Yet there was another reason why she took on Jack Ryan: Shadow Recruit. The director is Kenneth Branagh, who previously proved he was more than capable of handling a blockbuster when he delivered 2011’s Thor. “I’ve always thought that Keira is a terrific actress,” says Branagh. “Most people wouldn’t see it as a problem but the challenge for her is that she is extremely beautiful. I think some people can’t see beyond that but I’ve always felt that she has a very intelligent, witty quality in her work.”
Calling him a “massive influence” on her, Knightley was a huge fan of Branagh’s work, particularly his 1993 adaptation of Shakespeare’s Much Ado About Nothing. Just eight years old at the time, she credits it as one of the films that inspired her to get into acting. She watched it so often, her battered VHS copy of the film ended up breaking in the machine. “I used to know the entire thing off by heart, just based on that film. I wish I still did now, because then I could possibly do it in the theatre.”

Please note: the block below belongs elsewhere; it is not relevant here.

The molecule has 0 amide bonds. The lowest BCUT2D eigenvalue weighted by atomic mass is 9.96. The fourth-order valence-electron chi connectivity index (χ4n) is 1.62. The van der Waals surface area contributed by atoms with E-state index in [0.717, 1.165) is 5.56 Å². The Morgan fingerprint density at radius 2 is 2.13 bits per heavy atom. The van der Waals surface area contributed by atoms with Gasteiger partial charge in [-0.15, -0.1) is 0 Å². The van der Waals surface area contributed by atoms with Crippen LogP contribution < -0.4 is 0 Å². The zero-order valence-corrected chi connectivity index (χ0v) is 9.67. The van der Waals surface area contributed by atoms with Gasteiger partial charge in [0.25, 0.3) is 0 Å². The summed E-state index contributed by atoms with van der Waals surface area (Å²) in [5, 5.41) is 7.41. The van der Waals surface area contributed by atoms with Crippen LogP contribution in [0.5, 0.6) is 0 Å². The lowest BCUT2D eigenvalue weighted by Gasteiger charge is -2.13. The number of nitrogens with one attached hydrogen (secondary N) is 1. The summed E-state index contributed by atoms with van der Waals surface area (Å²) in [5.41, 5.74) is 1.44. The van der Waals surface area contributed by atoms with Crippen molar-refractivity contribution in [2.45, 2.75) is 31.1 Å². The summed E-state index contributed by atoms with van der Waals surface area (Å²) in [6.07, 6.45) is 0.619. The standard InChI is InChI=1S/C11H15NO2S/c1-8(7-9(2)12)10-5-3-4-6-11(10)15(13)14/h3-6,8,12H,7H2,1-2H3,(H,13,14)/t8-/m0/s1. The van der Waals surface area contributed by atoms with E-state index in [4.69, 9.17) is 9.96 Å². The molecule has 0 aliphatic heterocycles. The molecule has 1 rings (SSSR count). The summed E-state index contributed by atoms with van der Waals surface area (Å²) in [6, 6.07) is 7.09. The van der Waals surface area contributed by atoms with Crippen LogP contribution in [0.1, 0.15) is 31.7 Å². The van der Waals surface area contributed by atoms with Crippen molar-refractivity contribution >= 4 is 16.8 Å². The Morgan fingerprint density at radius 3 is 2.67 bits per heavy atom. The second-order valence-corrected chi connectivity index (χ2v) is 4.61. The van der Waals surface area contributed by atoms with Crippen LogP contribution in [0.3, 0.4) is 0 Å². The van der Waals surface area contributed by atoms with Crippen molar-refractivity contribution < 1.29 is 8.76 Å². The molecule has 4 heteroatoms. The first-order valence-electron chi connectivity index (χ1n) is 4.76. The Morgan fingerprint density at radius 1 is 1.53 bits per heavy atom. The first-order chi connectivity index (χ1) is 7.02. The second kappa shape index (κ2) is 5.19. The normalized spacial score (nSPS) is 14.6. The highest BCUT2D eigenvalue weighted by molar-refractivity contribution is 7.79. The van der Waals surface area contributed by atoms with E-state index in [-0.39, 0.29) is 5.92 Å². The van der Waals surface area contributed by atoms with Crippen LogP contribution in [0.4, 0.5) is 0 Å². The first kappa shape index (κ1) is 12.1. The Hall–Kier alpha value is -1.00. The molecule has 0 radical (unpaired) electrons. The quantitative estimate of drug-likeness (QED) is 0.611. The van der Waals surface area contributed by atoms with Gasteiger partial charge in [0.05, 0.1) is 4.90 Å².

She got to meet Branagh, briefly, three years later. Knightley had started acting – just small television roles mainly, although there was a part in the 1995 thriller Innocent Lies. Then she auditioned for Branagh’s epic film version of Hamlet, as one of the “players”. While she sensed she wasn’t going to get the job, Branagh still showed her models of sets for the film. “I remember appreciating the fact that he had taken the time out, even though it was pretty clear I wasn’t going to get the job, to sit there with an 11-year-old and talk with her and treat her like a human being.”
Needless to say, she was first in line to see the film when it finally came out. “I remember me and my best friend, when we were about 12, sitting through the whole four hours of it, or whatever it was, and loving every single second of it.” Knightley still hasn’t managed any Shakespeare on screen – although there have been more than enough period pieces in her career, from Doctor Zhivago to The Duchess, via an Oscar-nominated turn as Elizabeth Bennet in Wright’s 2005 adaptation of Pride and Prejudice.